Skip to content

Kenneth Tam: Standing in Soft Formation

About the Exhibition


Jan 24 – Apr 21

Opening Reception

Jan 24, 6-8pm


Aidekman Arts Center, 40 Talbot Avenue, Medford

Through his choreographed video, photography, and sculpture, Kenneth Tam has long explored the myths and performative culture that uphold conventional American expectations of masculinity and identity. Tufts University Art Galleries are proud to present Standing in Soft Formation featuring the artist’s two most recent projects—Silent Spikes (2021) and The Founding of the World (2023)—in dialogue for the first time. Standing in Soft Formation is organized, in part, by Ballroom Marfa.

The two installations explore historical and present-day tropes of Anglo-American masculinity and their impact on Asian American identities first through the invisible migrant labor that fueled the nineteenth-century dream of the American West, and then through the fraught rituals of the college fraternity. Centered around immersive, performative videos that work with groups of non-actor participants, the two projects layer the rigidity and harshness of these male-centric worlds with a focus on creating intimacies and shared vulnerabilities. Together, the installations complicate and counter prevailing sociocultural constructs of American manhood—its heteronormativity, machismo, and white privilege—and the expectations we bring as viewers to such imagery.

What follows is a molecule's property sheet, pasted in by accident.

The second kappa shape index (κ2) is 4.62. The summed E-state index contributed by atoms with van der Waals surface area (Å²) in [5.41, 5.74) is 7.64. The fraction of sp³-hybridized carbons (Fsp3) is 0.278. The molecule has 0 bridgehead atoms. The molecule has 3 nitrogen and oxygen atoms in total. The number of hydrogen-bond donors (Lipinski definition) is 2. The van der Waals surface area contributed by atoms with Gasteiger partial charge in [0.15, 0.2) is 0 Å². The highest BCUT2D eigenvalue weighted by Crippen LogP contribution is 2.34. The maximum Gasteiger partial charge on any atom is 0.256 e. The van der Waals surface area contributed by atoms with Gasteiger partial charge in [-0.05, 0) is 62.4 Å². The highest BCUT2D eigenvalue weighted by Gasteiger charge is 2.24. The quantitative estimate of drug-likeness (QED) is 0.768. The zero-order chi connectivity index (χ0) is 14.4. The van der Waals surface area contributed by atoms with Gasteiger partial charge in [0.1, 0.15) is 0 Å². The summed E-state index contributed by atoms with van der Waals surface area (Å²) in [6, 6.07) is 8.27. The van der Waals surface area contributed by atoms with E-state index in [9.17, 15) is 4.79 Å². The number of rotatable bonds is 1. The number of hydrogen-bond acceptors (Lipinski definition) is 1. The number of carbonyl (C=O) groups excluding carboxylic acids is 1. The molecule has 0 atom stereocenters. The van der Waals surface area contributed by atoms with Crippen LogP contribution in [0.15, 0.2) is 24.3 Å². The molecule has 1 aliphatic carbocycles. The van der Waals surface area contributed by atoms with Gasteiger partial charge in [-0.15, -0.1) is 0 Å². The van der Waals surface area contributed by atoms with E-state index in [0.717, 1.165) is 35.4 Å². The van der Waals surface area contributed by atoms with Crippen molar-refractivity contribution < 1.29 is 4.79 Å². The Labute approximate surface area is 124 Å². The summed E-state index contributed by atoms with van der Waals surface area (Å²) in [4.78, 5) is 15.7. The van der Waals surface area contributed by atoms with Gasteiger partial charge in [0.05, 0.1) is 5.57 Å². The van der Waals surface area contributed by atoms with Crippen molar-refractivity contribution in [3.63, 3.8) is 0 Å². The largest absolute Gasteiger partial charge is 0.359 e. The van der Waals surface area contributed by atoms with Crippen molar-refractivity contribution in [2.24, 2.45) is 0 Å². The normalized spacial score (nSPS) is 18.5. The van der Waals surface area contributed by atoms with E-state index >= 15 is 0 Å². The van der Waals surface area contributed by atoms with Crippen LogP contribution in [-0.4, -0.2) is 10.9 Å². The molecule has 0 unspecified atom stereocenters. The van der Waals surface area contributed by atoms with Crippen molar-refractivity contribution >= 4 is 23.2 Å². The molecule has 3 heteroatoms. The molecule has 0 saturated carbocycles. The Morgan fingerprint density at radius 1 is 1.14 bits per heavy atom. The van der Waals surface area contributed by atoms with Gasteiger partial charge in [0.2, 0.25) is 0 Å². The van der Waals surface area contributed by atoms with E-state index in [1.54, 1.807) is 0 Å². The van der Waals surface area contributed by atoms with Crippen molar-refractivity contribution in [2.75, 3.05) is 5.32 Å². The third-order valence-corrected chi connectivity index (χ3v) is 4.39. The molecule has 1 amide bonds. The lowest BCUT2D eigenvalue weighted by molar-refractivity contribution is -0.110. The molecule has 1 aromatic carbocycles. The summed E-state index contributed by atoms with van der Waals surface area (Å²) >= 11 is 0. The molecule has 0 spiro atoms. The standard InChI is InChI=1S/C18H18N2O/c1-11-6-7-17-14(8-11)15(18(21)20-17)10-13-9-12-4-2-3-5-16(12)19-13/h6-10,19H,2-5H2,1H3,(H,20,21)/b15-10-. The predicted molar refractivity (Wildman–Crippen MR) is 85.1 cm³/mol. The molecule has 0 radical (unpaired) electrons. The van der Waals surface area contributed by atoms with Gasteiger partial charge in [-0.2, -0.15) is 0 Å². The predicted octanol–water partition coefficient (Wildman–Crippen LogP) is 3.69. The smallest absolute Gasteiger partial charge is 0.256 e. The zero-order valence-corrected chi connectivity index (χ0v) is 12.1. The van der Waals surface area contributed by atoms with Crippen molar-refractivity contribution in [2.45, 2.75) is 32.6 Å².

Kenneth Tam (b. works across video, sculpture, performance, movement, installation and photography, and makes work about the performance of masculinity, spaces of physical intimacy and the transformative potential of private ritual.

He has had solo exhibitions at Ballroom Marfa, TX; MoCA Tucson, AZ; Queens Museum, NY; Minneapolis Institute of Art, MN; MIT List Center for Visual Arts, MA; the Visual Arts Center at UT Austin, TX; Commonwealth and Council, CA; and ICA LA, CA. Tam has participated in group shows at the Hammer Museum, CA; SculptureCenter, NY and at The Shed, NY.

Tam is currently an Assistant Professor at Rice University and faculty at The Milton Avery Graduate School of the Arts at Bard College and is based in Houston, TX and Queens, NY. He is represented by Commonwealth & Council in Los Angeles.